I am a Göteborgare that have lived in the US for almost 50 years and all I can say that most of you don't know what you are talking about. I still have a bit of a Swedish accent and when meeting new people I inevitably am asked where I came from. I tell them Sweden, not Sverige. A common continuation is the question "where in Sweden are you from"? My response then can vary depending on the situation and the person asking, but if I feel generous I give them the whole string: "Gothenburg, on the Swedish west coast, the second largest city in Sweden". Quite often their response is "Oh, I know, we went through there on our way to -- whatever". If I say Göteborg, then I more often then not get the blank stare and have to chime in with Gothenburg. So there you have it.

The diacriticals are what screws up most people on this side -- and i most other countries.
16:37 December 11, 2009 by bettan1
How about a compromise and just spell it "Goatborg" since the place is mostly a dump anyway.

Anyone noticed what a low-life hangout it is in the downtown area called "Drunks Parken" ? LOL
17:34 December 11, 2009 by jmchri74
Gothenburg Nebraska the only city in America named for Goteborg thanks you for the name change.
19:13 December 11, 2009 by Bensonradar
This a marketing and promotional idea to make it easier to promote Gothenburg in the international tourist market. Göteborg is too difficult a word for many non-Swedish people. It's sad that it dilutes Swedish culture, but MacGothenburg will soon be an international brand. Friends in Sweden tell me it's a nice place for tourists.
21:19 December 11, 2009 by Budd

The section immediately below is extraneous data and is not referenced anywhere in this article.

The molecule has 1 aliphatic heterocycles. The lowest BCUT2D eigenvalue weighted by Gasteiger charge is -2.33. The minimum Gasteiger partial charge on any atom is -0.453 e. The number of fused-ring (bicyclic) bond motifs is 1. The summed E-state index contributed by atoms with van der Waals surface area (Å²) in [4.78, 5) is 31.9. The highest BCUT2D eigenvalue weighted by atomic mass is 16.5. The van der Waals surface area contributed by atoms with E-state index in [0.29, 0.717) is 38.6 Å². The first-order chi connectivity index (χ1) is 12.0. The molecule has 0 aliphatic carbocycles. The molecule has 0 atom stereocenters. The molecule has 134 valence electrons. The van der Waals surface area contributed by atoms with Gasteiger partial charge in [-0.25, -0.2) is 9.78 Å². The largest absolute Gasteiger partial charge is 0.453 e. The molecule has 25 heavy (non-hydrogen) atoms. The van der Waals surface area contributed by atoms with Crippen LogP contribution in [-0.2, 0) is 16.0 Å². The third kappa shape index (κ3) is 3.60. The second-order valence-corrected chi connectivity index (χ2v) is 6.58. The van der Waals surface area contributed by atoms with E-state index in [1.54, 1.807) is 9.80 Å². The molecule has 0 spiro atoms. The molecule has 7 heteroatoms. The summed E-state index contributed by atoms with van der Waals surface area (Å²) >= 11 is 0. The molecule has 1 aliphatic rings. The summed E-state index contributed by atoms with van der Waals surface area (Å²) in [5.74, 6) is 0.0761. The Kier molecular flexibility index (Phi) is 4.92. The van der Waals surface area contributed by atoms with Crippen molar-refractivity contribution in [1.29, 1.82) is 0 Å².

As a American of distant Swedish heritage, I would suggest this is a slippery slope the city has started down. Is "Sverige" next? Was this change put up to a public vote? To modify the name of their city to accommodate English or other foreign language speakers seems sad. When in Sweden I have tried to wrap my tongue around Swedish pronunciation. Sometimes I get smiles in return, but hey, it's your native language and not mine. Just my opinion. //budd
00:13 December 12, 2009 by Terry Blunk
For more than 20 years, the public authorities around Göteborg have been hassling journalists, ad workers, writers, map companies and everyone in general to use the Swedish spelling of the city's name. I've just retired after 3 decades of working in Southern Sweden, and I can affirm that they have been pretty nasty and aggressive to me at times. Now, the same people want to revert to their original English spelling after causing headaches for everyone. I must suspect that the staunch opposition to this is lying latently in the background, waiting for a shift of regime and until the time they can once again demand that Gothenburg is Göteborg. Meanwhile, a substantial percentage of persons who might have been casually interested in visiting the place are put off by not knowing just where or what or whose it is. Well, at least they don't have the headachies of Helsinki - who are confused by Helsingfors being near to Helsingborg - or Scania (Skåne, or whatever) and even Denmark, which nobody knows from where the "e" came into the English language. Much like the cities in Sweden themselves, which are not really towns or distinct urban units anymore, Göteborg (Gothenburg) will just have to continue to be vague, misunderstood internationally and geographically confusing.
03:34 December 12, 2009 by Davey-jo
Shucks I'd just got used to Göteborg. Somebody once said "a language is a dialect with an army and a navy" ; well it seems to me Sweden has both and should really not take too much notice of what the outside world thinks. If you want "Gothenburg" go for it if you want "Göteborg" nobody will think the less of you. It's your country call things what you like.

Personally I still call Beijing Peking and Mumbai Bombay but then that is what we, in the UK, have always called those places (or used to until the BBC took over our language).
04:09 December 12, 2009 by Hhammerhead